Earlier this week, I was honoured to chair a moving session at the arts festival Fertility Fest looking at miscarriage. The evening began with four artists with personal experience of miscarriage presenting their work. Julia Bueno, a psychotherapist, read a passage from her new book about miscarriage, The Brink of Being, which is published today. Visual artist Foz Foster talked about the wonderful 76 foot scroll he produced to celebrate the three children he lost through miscarriage. Finally, theatre company Open Sky, writer Lisle Turner and director Claire Coaché, showed a section of their powerful new show Cold about a couple who experience miscarriage.
After the artists had presented their work, we had a discussion session with the National Director of the Miscarriage Association, Ruth Bender Atik, and the Medical Director of Herts and Essex Fertility Clinic, David Ogutu. The discussion raised some fascinating issues, about the reality of experiencing a miscarriage which we so rarely acknowledge, about the taboos around pregnancy loss and the fact that we assume it is somehow a women’s issue. My only regret was that we ran out of time as there were so many more things we could have talked about, and we had a fabulous panel.
If you’ve been affected by miscarriage, I would recommend Julia’s new book – and if you are ever able to see Foz’s work or catch Claire and Lisle’s show, make sure you take the opportunity. Most importantly, do get in touch with the Miscarriage Association who offer both support and information. They have a factsheet written for anyone who has been through a miscarriage after fertility issues, which feel as if it is the cruellest blow. It is sometimes hard to reach out for support, but it really can make all the difference to talk to someone who understands the experience.
If you’ve experienced pregnancy loss or have been uncertain what to say to a friend who has had a miscarriage, the new campaign from the Miscarriage Association will be welcome. They’re aiming to help people respond to someone who has been through a miscarriage or an ectopic or molar pregnancy. Often people are so worried about saying the wrong thing that they end up trying not to talk about the miscarriage at all, which isn’t a helpful response.
The Miscarriage Association campaign is called Simply Say and aims to make it easier for people to have the conversations that they sometimes avoid. They are encouraging family, friends and colleagues to acknowledge the loss and then to listen, and the campaign aims to help them to know what to say – and what not to say.
The charity has spoken to women and their partners about the things they’ve found helpful and the things that can be particularly upsetting. They conclude that everyone is different and that it can be hard to find the right words to comfort someone, but acknowledging their loss is one way that you can help anyone who has been through this. Simply saying that you are sorry is one of the most important things you can do.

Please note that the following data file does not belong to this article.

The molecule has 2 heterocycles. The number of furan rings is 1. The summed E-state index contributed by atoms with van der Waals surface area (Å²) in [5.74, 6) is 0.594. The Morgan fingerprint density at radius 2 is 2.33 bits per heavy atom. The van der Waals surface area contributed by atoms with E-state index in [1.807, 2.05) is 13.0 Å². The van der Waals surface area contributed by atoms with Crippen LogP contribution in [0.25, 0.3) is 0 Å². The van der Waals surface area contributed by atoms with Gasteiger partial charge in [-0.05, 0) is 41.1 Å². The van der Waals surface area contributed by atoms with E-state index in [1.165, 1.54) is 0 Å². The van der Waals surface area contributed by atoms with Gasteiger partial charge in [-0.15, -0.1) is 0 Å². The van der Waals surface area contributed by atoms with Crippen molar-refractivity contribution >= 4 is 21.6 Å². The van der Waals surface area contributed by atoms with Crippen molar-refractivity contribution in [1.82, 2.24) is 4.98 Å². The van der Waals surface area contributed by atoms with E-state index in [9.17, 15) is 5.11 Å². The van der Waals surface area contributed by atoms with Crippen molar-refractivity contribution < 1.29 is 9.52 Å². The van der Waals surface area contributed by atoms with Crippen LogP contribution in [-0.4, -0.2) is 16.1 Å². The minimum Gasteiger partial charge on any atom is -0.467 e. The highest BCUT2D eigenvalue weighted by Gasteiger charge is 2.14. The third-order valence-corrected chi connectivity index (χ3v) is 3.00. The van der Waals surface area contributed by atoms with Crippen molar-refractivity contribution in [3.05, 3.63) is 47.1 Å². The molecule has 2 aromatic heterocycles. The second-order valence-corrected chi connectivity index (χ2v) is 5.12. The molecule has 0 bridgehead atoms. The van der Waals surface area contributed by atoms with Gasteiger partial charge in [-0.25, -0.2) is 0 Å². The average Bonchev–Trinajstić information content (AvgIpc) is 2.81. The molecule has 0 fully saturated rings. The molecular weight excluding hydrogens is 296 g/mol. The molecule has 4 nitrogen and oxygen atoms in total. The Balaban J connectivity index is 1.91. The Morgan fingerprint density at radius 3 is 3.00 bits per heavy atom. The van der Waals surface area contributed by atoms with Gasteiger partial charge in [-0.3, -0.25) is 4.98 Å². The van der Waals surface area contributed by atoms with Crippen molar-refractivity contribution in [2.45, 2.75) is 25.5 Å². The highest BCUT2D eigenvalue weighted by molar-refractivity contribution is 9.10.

The things that can be particularly upsetting are well-meant comments which aim to put a positive spin on the experience – for example “Don’t worry, you can always have another baby” or ““It wasn’t meant to be”. For people who have had a miscarriage after spending some time trying to get pregnant, it’s the “well, at least you know now that you can get pregnant” comments which can be really hurtful. Although people may just be trying to find something positive to say, it is particularly unhelpful when you may feel that you don’t know if you will be able to get pregnant again.
The Miscarriage Association have produced an animation and infographics as well as a downloadable leaflet with more detailed information, and you can get involved in their #SimplySay campaign on social media. Do support this important campaign!
Thanks to The Guardian’s Hadley Freeman for this article about her experience of miscarriage. It is raw, honest and very moving, and she raises important questions about why it is that we don’t talk abut miscarriage. Why is it that women are often encouraged not to mention that they are pregnant until they reach 12 weeks because of the risk of miscarriage? It assumes that we would want to keep losing a baby secret, that it is something to be hidden and not talked about. For some people, this may make things easier but for many others, not being able to talk about something so heartbreaking can make it even harder to cope.
Miscarriage is devastating whenever it happens in pregnancy – and if you’ve taken time to get pregnant in the first place, it can feel even more overwhelming. If you, or anyone you know, is affected by miscarriage, the Miscarriage Association, can offer support and advice and is a really helpful source of information.